France lost Agincourt and ever since (it seems) has been trying to win it back. Or at least morally, according to sections of the unbiased British press.
Revisionism may take that battle; and clearly that plucky spirit (which some north west of the Channel confuse with being a poor loser) lived on for much of the last year in the halls of the marketing guild charged with churning French property.
However, as much as La Fédération Nationale de l'Immobilier (FNAIM) has twisted and turned to plug a round hole with a square peg...
“the risk of subprime contagion is limited…the USA is not in France” (October 2007)
…a «subprime» crisis scenario can be dismissed in France…credit conditions remain good despite a tightening of rates.” (December 2007)
“In spite of a decline in prices of -1.0% during Q1 2008, the market environment does not look positioned to enter a scenario of generalised price declines.” (April 2008)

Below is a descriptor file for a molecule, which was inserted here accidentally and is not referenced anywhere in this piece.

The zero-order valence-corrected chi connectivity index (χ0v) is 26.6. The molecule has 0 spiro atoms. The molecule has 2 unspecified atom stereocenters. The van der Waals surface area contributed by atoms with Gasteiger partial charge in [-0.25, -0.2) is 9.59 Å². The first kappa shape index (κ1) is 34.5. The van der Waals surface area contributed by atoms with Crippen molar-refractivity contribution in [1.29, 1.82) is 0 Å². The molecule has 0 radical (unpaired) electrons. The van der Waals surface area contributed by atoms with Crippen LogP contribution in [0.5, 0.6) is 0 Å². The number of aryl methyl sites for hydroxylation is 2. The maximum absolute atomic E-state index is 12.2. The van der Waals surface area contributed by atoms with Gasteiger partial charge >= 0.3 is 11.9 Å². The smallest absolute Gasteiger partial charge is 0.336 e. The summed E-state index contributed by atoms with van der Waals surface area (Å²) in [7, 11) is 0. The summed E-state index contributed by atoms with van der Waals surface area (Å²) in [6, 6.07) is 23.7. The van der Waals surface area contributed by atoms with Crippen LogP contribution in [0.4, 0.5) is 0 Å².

"The idea that there are direct risks of contagion to the French property market from the year-old US subprime crisis well deserves rejection." (July 2008)
...it too eventually bowed to the inevitable arrows (and hammers) of subprime-led credit archers:
"...prices of existing house stock are now oriented towards a decline...expect stagnating prices, or even drops, by year-end." (October 2008)
The moral is, when it is important, smile politely but don't listen to people paid on commission. A more accurate and prescient "forest" view was/is available from the quarterly survey of property developers (via INSEE, latest here) in combination with house starts & permits (Société Générale research).
And if the ongoing trend of new apartments is a sign then a quick turnaround is a long shot.